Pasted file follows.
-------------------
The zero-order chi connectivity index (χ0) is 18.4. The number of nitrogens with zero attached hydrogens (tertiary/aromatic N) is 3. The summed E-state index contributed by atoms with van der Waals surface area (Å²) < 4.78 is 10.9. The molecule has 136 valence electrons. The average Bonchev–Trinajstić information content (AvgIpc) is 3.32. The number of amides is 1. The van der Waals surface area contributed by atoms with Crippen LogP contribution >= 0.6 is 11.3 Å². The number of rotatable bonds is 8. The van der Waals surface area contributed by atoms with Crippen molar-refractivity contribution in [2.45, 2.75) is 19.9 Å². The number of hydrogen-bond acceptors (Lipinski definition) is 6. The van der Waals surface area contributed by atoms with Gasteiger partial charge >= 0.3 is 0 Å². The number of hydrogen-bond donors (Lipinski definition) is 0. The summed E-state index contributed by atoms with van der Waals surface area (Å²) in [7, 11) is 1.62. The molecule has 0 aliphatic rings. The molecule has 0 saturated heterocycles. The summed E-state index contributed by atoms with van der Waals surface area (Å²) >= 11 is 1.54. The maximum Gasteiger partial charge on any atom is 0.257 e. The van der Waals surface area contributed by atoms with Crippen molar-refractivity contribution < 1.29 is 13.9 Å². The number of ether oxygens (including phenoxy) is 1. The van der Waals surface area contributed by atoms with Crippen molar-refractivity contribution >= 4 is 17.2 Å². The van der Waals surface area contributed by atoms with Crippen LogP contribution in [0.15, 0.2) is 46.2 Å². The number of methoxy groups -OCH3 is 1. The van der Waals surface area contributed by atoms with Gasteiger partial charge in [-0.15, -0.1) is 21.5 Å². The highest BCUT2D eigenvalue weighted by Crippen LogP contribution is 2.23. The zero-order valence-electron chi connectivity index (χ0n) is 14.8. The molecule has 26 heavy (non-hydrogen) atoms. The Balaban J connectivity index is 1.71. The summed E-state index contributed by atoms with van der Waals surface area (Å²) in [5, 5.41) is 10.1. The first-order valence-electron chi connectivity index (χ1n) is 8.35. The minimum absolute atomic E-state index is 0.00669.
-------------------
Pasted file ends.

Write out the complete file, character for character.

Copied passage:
The zero-order chi connectivity index (χ0) is 18.4. The number of nitrogens with zero attached hydrogens (tertiary/aromatic N) is 3. The summed E-state index contributed by atoms with van der Waals surface area (Å²) < 4.78 is 10.9. The molecule has 136 valence electrons. The average Bonchev–Trinajstić information content (AvgIpc) is 3.32. The number of amides is 1. The van der Waals surface area contributed by atoms with Crippen LogP contribution >= 0.6 is 11.3 Å². The number of rotatable bonds is 8. The van der Waals surface area contributed by atoms with Crippen molar-refractivity contribution in [2.45, 2.75) is 19.9 Å². The number of hydrogen-bond acceptors (Lipinski definition) is 6. The van der Waals surface area contributed by atoms with Gasteiger partial charge >= 0.3 is 0 Å². The number of hydrogen-bond donors (Lipinski definition) is 0. The summed E-state index contributed by atoms with van der Waals surface area (Å²) in [7, 11) is 1.62. The molecule has 0 aliphatic rings. The molecule has 0 saturated heterocycles. The summed E-state index contributed by atoms with van der Waals surface area (Å²) >= 11 is 1.54. The maximum Gasteiger partial charge on any atom is 0.257 e. The van der Waals surface area contributed by atoms with Crippen molar-refractivity contribution < 1.29 is 13.9 Å². The number of ether oxygens (including phenoxy) is 1. The van der Waals surface area contributed by atoms with Crippen molar-refractivity contribution >= 4 is 17.2 Å². The van der Waals surface area contributed by atoms with Crippen LogP contribution in [0.15, 0.2) is 46.2 Å². The number of methoxy groups -OCH3 is 1. The van der Waals surface area contributed by atoms with Gasteiger partial charge in [-0.15, -0.1) is 21.5 Å². The highest BCUT2D eigenvalue weighted by Crippen LogP contribution is 2.23. The zero-order valence-electron chi connectivity index (χ0n) is 14.8. The molecule has 26 heavy (non-hydrogen) atoms. The Balaban J connectivity index is 1.71. The summed E-state index contributed by atoms with van der Waals surface area (Å²) in [5, 5.41) is 10.1. The first-order valence-electron chi connectivity index (χ1n) is 8.35. The minimum absolute atomic E-state index is 0.00669.